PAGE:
From Lars von Trier and his allies launched the Dogme Manifesto back in the nineties, Danish filmmakers have shown a willingness to innovate and often also madness that one can slowly miss in our domestic film production. But Danish film is to a great extent characterized by an ability to tell solid human dramas, where dramaturgical precision is combined with credible environmental and personal portrayals.
Several of these films have also dealt with political and other relevant themes from Danish social life, rather than concentrating only on interpersonal relationships. A few examples from the last decade – all shown in Norwegian cinemas – are Susanne Biers In a better world (2010), Thomas Vinterbergs Jakten (2012), Tobias Lindholms
The hijacking (2012) and War (2015), Isabella Eklöfs Holiday (2018), May el-Toukhys The queen (2019) and Ulaa Salims Sons of Denmark (2019).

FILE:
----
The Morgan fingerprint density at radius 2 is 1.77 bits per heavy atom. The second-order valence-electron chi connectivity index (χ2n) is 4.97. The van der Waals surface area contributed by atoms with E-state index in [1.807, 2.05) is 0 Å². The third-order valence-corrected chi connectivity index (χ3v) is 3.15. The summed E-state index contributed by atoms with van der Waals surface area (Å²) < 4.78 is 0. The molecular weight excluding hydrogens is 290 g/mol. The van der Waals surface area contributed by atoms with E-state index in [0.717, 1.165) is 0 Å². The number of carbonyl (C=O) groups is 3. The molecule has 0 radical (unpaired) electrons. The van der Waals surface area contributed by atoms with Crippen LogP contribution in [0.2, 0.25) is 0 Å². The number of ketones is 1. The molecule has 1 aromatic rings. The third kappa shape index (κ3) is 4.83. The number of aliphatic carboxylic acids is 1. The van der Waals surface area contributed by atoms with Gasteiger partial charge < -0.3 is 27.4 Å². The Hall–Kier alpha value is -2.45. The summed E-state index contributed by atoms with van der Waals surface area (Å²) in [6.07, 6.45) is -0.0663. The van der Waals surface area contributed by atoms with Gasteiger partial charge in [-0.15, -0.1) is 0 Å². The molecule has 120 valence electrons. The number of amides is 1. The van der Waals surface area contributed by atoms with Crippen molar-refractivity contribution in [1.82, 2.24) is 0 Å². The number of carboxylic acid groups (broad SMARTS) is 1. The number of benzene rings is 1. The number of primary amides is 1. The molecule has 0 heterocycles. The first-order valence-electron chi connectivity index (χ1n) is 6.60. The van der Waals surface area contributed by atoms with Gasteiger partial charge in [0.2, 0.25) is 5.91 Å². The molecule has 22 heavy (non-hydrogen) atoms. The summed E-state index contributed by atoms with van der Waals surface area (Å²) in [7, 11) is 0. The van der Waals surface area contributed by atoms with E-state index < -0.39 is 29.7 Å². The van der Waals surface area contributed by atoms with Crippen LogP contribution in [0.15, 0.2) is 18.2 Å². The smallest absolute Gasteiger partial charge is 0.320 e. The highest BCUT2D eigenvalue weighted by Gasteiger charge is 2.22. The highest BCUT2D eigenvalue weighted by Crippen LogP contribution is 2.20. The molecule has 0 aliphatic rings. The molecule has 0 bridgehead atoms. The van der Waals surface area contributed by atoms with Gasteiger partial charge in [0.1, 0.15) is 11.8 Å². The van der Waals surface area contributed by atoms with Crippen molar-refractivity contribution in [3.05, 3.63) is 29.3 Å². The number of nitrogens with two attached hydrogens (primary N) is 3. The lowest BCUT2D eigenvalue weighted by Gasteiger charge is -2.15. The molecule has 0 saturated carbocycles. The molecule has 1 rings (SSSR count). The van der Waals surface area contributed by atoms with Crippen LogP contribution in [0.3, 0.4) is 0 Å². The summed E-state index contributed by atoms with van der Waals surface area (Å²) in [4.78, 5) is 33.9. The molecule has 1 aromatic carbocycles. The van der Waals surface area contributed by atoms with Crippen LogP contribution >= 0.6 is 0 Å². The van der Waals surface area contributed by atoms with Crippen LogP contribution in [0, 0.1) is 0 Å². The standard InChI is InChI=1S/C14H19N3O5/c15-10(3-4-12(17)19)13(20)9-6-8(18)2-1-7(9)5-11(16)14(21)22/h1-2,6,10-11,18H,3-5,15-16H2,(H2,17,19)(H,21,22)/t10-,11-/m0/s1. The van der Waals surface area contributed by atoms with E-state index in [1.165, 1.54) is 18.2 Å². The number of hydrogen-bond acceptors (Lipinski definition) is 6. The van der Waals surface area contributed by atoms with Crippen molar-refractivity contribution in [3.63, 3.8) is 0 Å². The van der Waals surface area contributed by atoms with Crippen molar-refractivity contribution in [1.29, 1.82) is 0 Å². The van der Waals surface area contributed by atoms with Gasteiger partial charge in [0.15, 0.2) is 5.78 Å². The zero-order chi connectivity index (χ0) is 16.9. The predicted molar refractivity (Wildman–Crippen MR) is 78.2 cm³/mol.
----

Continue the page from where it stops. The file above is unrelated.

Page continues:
Photographer in Syria
13 months also belongs in this series. The feature film is based on Puk Damsgård's documentary novel Do you see the moon, Daniel? (which is also the film's original title) and is about the Danish photographer Daniel Rye, who spent 398 days as an IS prisoner in 2013 and 2014.
The film first describes him as a young gymnast who does not know what to do in life after a leg break puts an end to sports activity, until he begins as an apprentice with a photographer who takes him on a reporting job in Mogadishu.
If one is to say that they are treated as animals, then it must aim at the grossest form of abuse to which humans are subjected to other species.
At the age of 24, Rye decides to travel alone as a photographer to Syria, to document how ordinary people feel during the civil war that has seriously begun to characterize the country. Although the plan is to stay on the border with Turkey and go back there every night to spend the night, he is kidnapped by representatives of the later far-known organization IS and held captive in their prison in Raqqa.
Abuse and torture
Many people already know that he eventually came back to Denmark, something the film's title probably also indicates. Nevertheless, it is at times intensely unpleasant to see the depiction of captivity and the inhuman treatment Rye and the other hostages receive. . .